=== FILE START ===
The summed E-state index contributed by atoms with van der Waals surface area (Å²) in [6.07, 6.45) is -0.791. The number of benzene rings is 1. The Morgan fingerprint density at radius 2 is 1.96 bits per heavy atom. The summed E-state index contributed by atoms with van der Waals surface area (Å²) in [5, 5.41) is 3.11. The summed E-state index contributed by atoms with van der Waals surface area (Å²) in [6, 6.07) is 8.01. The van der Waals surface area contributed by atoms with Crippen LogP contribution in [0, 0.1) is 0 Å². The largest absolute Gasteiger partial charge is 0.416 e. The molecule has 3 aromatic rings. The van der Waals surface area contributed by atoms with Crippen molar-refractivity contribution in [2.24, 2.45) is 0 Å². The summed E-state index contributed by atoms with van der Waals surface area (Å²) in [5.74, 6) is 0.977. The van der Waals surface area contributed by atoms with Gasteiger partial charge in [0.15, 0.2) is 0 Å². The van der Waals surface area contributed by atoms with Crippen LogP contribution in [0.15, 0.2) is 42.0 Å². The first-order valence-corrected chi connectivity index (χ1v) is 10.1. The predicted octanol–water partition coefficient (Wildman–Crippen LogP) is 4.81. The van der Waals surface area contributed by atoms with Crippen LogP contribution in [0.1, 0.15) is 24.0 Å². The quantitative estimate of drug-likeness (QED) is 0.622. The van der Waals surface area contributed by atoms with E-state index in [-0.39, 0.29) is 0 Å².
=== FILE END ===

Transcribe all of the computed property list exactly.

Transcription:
The summed E-state index contributed by atoms with van der Waals surface area (Å²) in [6.07, 6.45) is -0.791. The number of benzene rings is 1. The Morgan fingerprint density at radius 2 is 1.96 bits per heavy atom. The summed E-state index contributed by atoms with van der Waals surface area (Å²) in [5, 5.41) is 3.11. The summed E-state index contributed by atoms with van der Waals surface area (Å²) in [6, 6.07) is 8.01. The van der Waals surface area contributed by atoms with Crippen LogP contribution in [0, 0.1) is 0 Å². The largest absolute Gasteiger partial charge is 0.416 e. The molecule has 3 aromatic rings. The van der Waals surface area contributed by atoms with Crippen molar-refractivity contribution in [2.24, 2.45) is 0 Å². The summed E-state index contributed by atoms with van der Waals surface area (Å²) in [5.74, 6) is 0.977. The van der Waals surface area contributed by atoms with Gasteiger partial charge in [0.15, 0.2) is 0 Å². The van der Waals surface area contributed by atoms with Crippen LogP contribution in [0.15, 0.2) is 42.0 Å². The first-order valence-corrected chi connectivity index (χ1v) is 10.1. The predicted octanol–water partition coefficient (Wildman–Crippen LogP) is 4.81. The van der Waals surface area contributed by atoms with Crippen LogP contribution in [0.1, 0.15) is 24.0 Å². The quantitative estimate of drug-likeness (QED) is 0.622. The van der Waals surface area contributed by atoms with E-state index in [-0.39, 0.29) is 0 Å².